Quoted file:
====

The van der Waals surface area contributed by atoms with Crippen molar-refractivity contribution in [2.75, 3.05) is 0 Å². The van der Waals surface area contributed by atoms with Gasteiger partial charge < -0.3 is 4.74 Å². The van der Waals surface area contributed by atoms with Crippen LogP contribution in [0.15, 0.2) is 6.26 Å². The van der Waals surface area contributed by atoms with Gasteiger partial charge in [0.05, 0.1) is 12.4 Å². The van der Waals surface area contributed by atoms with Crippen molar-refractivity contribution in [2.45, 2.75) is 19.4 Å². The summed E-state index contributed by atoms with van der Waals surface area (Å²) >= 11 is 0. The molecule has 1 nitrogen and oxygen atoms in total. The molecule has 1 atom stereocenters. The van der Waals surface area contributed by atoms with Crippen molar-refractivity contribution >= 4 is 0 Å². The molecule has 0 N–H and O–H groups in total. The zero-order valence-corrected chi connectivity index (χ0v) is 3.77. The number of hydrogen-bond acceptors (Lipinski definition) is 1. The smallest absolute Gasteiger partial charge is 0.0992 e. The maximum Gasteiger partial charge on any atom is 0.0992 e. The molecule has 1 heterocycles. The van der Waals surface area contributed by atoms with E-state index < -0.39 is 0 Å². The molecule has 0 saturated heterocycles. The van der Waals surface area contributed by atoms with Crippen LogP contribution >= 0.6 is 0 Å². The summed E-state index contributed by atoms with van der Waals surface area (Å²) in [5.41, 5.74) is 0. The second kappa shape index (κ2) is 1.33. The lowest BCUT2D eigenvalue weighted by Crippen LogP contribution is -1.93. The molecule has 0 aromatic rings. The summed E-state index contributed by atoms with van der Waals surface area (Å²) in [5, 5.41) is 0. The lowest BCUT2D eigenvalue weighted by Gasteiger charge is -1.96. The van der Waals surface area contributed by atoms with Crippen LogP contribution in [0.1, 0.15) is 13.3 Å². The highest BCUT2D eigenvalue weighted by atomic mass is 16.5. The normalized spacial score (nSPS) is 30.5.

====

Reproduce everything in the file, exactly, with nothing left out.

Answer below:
The van der Waals surface area contributed by atoms with Crippen molar-refractivity contribution in [2.75, 3.05) is 0 Å². The van der Waals surface area contributed by atoms with Gasteiger partial charge < -0.3 is 4.74 Å². The van der Waals surface area contributed by atoms with Crippen LogP contribution in [0.15, 0.2) is 6.26 Å². The van der Waals surface area contributed by atoms with Gasteiger partial charge in [0.05, 0.1) is 12.4 Å². The van der Waals surface area contributed by atoms with Crippen molar-refractivity contribution in [2.45, 2.75) is 19.4 Å². The summed E-state index contributed by atoms with van der Waals surface area (Å²) >= 11 is 0. The molecule has 1 nitrogen and oxygen atoms in total. The molecule has 1 atom stereocenters. The van der Waals surface area contributed by atoms with Crippen molar-refractivity contribution >= 4 is 0 Å². The molecule has 0 N–H and O–H groups in total. The zero-order valence-corrected chi connectivity index (χ0v) is 3.77. The number of hydrogen-bond acceptors (Lipinski definition) is 1. The smallest absolute Gasteiger partial charge is 0.0992 e. The maximum Gasteiger partial charge on any atom is 0.0992 e. The molecule has 1 heterocycles. The van der Waals surface area contributed by atoms with E-state index < -0.39 is 0 Å². The molecule has 0 saturated heterocycles. The van der Waals surface area contributed by atoms with Crippen LogP contribution >= 0.6 is 0 Å². The summed E-state index contributed by atoms with van der Waals surface area (Å²) in [5.41, 5.74) is 0. The second kappa shape index (κ2) is 1.33. The lowest BCUT2D eigenvalue weighted by Crippen LogP contribution is -1.93. The molecule has 0 aromatic rings. The summed E-state index contributed by atoms with van der Waals surface area (Å²) in [5, 5.41) is 0. The lowest BCUT2D eigenvalue weighted by Gasteiger charge is -1.96. The van der Waals surface area contributed by atoms with Crippen LogP contribution in [0.1, 0.15) is 13.3 Å². The highest BCUT2D eigenvalue weighted by atomic mass is 16.5. The normalized spacial score (nSPS) is 30.5.